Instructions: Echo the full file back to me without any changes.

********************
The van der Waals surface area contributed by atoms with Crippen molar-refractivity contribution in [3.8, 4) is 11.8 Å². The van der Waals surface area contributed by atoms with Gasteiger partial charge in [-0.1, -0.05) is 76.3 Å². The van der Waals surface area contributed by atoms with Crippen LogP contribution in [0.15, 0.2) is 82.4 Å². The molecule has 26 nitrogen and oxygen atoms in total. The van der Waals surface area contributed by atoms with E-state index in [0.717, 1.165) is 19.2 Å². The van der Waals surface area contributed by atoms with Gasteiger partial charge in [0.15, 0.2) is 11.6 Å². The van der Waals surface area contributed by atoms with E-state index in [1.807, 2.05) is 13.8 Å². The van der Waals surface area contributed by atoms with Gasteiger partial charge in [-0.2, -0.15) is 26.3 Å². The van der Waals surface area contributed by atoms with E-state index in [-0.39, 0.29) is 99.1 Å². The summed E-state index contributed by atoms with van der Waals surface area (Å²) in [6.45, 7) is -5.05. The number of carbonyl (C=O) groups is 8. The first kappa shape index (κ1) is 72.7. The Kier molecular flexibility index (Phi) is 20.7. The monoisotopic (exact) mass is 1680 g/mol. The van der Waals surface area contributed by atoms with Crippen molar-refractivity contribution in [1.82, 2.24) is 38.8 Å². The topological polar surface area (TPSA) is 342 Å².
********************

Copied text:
The van der Waals surface area contributed by atoms with Crippen molar-refractivity contribution in [3.8, 4) is 11.8 Å². The van der Waals surface area contributed by atoms with Gasteiger partial charge in [-0.1, -0.05) is 76.3 Å². The van der Waals surface area contributed by atoms with Crippen LogP contribution in [0.15, 0.2) is 82.4 Å². The molecule has 26 nitrogen and oxygen atoms in total. The van der Waals surface area contributed by atoms with E-state index in [0.717, 1.165) is 19.2 Å². The van der Waals surface area contributed by atoms with Gasteiger partial charge in [0.15, 0.2) is 11.6 Å². The van der Waals surface area contributed by atoms with E-state index in [1.807, 2.05) is 13.8 Å². The van der Waals surface area contributed by atoms with Gasteiger partial charge in [-0.2, -0.15) is 26.3 Å². The van der Waals surface area contributed by atoms with E-state index in [-0.39, 0.29) is 99.1 Å². The summed E-state index contributed by atoms with van der Waals surface area (Å²) in [6.45, 7) is -5.05. The number of carbonyl (C=O) groups is 8. The first kappa shape index (κ1) is 72.7. The Kier molecular flexibility index (Phi) is 20.7. The monoisotopic (exact) mass is 1680 g/mol. The van der Waals surface area contributed by atoms with Crippen molar-refractivity contribution in [1.82, 2.24) is 38.8 Å². The topological polar surface area (TPSA) is 342 Å².